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03:20 PM
Phil Britt
Phil Britt
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All-Transaction Machines?

While nonbanks expand the functionality of their ATMs, traditional banks move more cautiously.

The U.S. military recently installed on bases self-service kiosks that enable military and support personnel to use smart cards in lieu of cash for purchases at military-operated concessions. The kiosks, from Dayton, Ohio-based NCR, are equipped with smart card readers that allow users to transfer funds from designated U.S. financial institutions to their smart cards.

The armed forces' enlistment of kiosks is part of a larger trend of nonbank entities providing financial services (see cover story, page 36). Among the most aggressive organizations in this arena has been 7i, the parent of 7-Eleven. After deploying about 1,000 NCR Personas series ATMs over the past 10 years or so, the company plans to add another 1,000 machines within the next five years. With Stamford, Conn.-based GE Consumer Finance ($151 billion in assets) as its financial partner, 7-Eleven's ATMs enable users to reload prepaid phone and MasterCard debit cards, cash checks, purchase money orders, pay bills, and even purchase long distance telephone services.

But, while nonbanks push the ATM-functionality envelope, banks haven't done much in the way of advanced kiosks. According to Madhavi Mantha, a senior analyst with Celent's (Boston) banking team, this largely is attributable to differences between traditional bank customers and those of nonbanks. "Most of what banks are doing is deploying self-service machines for quick transactions," she says. "They've tried other transactions and customers don't want them."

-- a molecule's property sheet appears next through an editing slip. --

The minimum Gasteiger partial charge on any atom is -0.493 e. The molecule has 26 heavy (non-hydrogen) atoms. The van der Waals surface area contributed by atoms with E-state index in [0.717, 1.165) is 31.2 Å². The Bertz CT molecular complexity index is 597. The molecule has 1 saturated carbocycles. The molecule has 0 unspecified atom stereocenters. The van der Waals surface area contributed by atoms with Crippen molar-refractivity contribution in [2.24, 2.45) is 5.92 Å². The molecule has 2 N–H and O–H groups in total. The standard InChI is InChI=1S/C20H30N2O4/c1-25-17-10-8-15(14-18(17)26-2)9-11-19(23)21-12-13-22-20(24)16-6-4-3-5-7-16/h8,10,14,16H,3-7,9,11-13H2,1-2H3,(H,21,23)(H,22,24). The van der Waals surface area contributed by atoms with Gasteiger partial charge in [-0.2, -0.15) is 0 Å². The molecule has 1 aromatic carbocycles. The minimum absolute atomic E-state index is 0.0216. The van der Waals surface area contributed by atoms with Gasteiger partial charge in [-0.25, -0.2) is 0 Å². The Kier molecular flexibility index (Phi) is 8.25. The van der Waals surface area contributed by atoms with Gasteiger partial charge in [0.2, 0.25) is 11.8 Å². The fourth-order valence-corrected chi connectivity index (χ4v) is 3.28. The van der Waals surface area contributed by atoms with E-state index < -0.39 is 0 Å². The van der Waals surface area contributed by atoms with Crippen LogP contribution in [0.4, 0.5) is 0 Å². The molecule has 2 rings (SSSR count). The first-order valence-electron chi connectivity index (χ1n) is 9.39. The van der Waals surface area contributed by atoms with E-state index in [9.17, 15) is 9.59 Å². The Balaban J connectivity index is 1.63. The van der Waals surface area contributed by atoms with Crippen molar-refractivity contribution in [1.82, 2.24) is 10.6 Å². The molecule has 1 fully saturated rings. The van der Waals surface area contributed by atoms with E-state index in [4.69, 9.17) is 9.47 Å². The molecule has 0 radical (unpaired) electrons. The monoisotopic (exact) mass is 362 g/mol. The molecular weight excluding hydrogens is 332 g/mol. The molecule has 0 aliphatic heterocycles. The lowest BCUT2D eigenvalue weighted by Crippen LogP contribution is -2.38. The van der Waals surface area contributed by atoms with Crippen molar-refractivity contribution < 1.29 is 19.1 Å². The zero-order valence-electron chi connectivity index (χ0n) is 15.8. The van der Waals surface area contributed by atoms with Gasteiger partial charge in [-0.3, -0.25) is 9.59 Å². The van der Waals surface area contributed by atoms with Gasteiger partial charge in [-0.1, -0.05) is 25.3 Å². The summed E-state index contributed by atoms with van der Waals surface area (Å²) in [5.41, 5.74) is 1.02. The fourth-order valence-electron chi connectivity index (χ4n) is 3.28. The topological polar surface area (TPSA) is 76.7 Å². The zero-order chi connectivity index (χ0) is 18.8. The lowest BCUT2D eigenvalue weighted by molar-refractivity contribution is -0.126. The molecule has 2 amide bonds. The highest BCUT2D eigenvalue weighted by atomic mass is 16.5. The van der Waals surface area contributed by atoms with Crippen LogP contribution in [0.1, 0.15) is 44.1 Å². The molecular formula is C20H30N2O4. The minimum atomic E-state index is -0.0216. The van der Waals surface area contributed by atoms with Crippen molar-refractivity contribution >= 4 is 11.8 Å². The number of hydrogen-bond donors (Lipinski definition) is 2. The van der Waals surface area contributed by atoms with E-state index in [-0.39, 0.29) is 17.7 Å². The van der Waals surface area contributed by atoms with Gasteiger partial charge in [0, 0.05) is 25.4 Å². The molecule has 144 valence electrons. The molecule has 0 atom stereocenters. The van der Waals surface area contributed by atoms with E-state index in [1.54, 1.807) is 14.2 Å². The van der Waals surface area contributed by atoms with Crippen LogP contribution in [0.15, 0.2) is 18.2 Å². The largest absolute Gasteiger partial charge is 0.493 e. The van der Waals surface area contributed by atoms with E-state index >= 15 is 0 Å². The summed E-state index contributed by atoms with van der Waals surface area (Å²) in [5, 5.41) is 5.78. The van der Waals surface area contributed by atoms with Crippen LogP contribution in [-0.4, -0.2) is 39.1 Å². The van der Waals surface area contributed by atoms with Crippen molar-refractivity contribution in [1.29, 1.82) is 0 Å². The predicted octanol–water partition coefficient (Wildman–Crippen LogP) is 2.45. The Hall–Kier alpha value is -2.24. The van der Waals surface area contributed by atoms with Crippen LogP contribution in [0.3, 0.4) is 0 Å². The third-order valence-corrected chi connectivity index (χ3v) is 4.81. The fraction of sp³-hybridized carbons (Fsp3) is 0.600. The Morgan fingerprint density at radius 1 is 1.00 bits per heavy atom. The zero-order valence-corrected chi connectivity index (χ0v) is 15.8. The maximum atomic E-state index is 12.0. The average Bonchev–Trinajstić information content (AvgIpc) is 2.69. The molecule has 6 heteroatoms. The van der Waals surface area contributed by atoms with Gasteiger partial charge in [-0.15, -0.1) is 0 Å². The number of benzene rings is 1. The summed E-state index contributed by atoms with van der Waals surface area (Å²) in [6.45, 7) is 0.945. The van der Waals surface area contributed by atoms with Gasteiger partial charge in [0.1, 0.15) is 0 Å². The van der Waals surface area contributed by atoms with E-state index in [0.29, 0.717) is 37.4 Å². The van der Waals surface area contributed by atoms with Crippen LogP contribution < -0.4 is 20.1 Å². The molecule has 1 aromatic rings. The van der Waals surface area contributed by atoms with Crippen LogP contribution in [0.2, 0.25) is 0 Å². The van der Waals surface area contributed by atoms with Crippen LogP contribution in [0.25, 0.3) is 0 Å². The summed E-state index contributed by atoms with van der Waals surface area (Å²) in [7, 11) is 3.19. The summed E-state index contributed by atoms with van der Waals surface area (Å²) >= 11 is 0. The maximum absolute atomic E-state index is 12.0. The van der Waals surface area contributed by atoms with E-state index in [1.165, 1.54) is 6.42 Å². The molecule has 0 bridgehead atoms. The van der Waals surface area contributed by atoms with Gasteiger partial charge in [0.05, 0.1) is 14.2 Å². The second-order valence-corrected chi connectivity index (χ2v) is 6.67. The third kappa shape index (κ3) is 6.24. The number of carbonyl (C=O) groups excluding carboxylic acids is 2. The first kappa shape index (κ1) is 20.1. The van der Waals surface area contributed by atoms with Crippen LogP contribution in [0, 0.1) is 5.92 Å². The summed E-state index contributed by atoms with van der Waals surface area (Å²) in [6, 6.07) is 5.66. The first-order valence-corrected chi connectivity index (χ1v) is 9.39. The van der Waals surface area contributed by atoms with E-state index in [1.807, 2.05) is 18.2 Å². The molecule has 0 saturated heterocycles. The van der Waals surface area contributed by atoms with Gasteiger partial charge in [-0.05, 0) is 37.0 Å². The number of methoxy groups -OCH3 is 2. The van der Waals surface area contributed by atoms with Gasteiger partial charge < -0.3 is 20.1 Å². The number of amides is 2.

Indeed, despite the additional capabilities that ATM kiosks can offer, the devices continue to be thought of and used as cash machines. According to research by Dove Consulting (Boston), a division of Hitachi Consulting, consumers' primary use of ATMs is for cash transactions (see chart, below).

Back to Basics

As a result, if banks were to deploy more-advanced ATMs, they'd have to do so in combination with basic ATMs for cash collection and dispensing, asserts Chris Gill, an analyst with Dove Consulting's financial services practice. "Banks are looking at bank customers; the retailers are primarily targeting the unbanked," Gill says. "Banks would need to look at how they would justify the business case to add [kiosks]. It would be hard to justify these machines on fee income alone."

Still, large banks are keeping an eye on ATM technology. Wells Fargo (San Francisco) has been one of the most aggressive banks in terms of advanced ATM deployments. The bank's entire network of 6,500 ATMs—a mix of NCR Persona, Diebold (North Canton, Ohio) Opteva and Wincor Nixdorf (Austin, Texas) XE units—all operate on a TCP/IP network and offer Microsoft (Redmond, Wash.) Windows-based capabilities. In addition to traditional ATM services, the Wells Fargo machines offer a host of other bank-related transactions as well as the opportunity to purchase stamps. (Wells Fargo is the nation's sixth largest seller of stamps.)

"The 7-Eleven installation has an interesting set of products and services, but the key distinction is that they're targeting the unbanked," says Jonathan Velline, SVP of ATM banking for Wells Fargo. "We're targeting our customers."

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